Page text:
dc.language.isoenen
dc.publisherOXFORD UNIV PRESSen
dc.relation.urlhttps://academic.oup.com/jlb/article-lookup/doi/10.1093/jlb/lsw045en
dc.rights© The Author 2016. Published by Oxford University Press on behalf of Duke University School of Law, Harvard Law School, Oxford University Press, and Stanford Law School. This is an Open Access article distributed under the terms of the Creative Commons Attribution-NonCommercial-NoDerivs licence (http://creativecommons.org/licenses/by-nc-nd/4.0/), which permits non-commercial reproduction and distribution of the work, in any medium, provided the original work is not altered or transformed in any way, and that the work is properly cited. For commercial re-use, please contact journals.permissions@oup.comen
dc.subjectadmissibilityen
dc.subjectbite marken
dc.subjectexpert evidenceen
dc.subjectforensic scienceen
dc.titleForensic bitemark identification: weak foundations, exaggerated claimsen
dc.typeArticleen
dc.contributor.departmentUniv Arizona, Chemen
dc.contributor.departmentUniv Arizona, Geol Scien
dc.identifier.journalJournal of Law and the Biosciencesen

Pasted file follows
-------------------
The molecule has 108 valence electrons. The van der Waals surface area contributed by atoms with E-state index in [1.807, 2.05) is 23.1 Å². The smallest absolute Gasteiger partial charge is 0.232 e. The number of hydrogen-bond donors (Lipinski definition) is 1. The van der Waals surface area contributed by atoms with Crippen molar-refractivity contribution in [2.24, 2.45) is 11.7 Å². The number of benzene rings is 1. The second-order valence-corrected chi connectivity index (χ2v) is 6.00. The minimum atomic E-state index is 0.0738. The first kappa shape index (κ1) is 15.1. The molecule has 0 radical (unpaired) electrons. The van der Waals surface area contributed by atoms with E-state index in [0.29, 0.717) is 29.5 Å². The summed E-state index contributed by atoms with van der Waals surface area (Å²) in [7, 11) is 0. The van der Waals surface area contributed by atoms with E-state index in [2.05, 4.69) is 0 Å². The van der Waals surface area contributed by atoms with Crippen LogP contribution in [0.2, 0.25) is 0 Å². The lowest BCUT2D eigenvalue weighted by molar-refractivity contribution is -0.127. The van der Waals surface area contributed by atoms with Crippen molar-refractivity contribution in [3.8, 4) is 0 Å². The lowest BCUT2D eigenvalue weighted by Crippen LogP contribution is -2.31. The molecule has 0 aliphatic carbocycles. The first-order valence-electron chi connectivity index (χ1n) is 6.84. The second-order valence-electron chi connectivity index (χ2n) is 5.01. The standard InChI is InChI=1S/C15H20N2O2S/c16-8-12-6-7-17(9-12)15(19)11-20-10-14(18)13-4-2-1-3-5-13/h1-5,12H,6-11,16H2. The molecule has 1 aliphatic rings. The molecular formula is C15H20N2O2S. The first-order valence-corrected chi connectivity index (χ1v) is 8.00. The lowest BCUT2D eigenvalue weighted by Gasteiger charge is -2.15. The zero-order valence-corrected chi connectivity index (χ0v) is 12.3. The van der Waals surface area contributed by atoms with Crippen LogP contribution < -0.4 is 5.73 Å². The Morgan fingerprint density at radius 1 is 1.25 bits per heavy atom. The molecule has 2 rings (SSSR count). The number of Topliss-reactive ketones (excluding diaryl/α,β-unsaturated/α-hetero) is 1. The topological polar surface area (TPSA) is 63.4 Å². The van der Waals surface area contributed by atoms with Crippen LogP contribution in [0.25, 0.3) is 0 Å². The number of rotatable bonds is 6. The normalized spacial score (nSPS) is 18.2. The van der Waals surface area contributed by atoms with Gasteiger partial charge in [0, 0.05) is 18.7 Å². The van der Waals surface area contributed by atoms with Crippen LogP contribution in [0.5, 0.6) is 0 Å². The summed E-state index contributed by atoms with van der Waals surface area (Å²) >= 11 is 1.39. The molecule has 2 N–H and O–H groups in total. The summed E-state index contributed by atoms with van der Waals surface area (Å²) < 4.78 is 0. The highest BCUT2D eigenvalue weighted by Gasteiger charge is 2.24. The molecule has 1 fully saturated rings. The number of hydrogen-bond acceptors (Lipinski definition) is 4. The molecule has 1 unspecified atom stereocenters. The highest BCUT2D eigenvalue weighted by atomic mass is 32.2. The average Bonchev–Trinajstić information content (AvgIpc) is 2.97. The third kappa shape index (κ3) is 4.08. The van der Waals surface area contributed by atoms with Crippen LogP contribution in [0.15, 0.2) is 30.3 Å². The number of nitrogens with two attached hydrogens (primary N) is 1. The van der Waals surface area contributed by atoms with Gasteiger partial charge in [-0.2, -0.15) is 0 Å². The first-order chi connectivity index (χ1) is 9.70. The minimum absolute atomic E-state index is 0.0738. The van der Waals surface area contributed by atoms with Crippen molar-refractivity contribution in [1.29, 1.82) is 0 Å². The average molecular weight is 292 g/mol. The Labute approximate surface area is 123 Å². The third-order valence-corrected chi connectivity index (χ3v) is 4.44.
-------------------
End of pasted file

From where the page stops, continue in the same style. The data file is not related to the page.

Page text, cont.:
dc.description.noteOpen access journalen
dc.description.collectioninformationThis item from the UA Faculty Publications collection is made available by the University of Arizona with support from the University of Arizona Libraries. If you have questions, please contact us at repository@u.library.arizona.edu.en
dc.eprint.versionFinal published versionen
refterms.dateFOA2018-06-13T23:00:27Z
html.description.abstractSeveral forensic sciences, especially of the pattern-matching kind, are increasingly seen to lack the scientific foundation needed to justify continuing admission as trial evidence. Indeed, several have been abolished in the recent past. A likely next candidate for elimination is bitemark identification. A number of DNA exonerations have occurred in recent years for individuals convicted based on erroneous bitemark identifications. Intense scientific and legal scrutiny has resulted. An important National Academies review found little scientific support for the field. The Texas Forensic Science Commission recently recommended a moratorium on the admission of bitemark expert testimony. The California Supreme Court has a case before it that could start a national dismantling of forensic odontology. This article describes the (legal) basis for the rise of bitemark identification and the (scientific) basis for its impending fall. The article explains the general logic of forensic identification, the claims of bitemark identification, and reviews relevant empirical research on bitemark identification-highlighting both the lack of research and the lack of support provided by what research does exist. The rise and possible fall of bitemark identification evidence has broader implications-highlighting the weak scientific culture of forensic science and the law's difficulty in evaluating and responding to unreliable and unscientific evidence.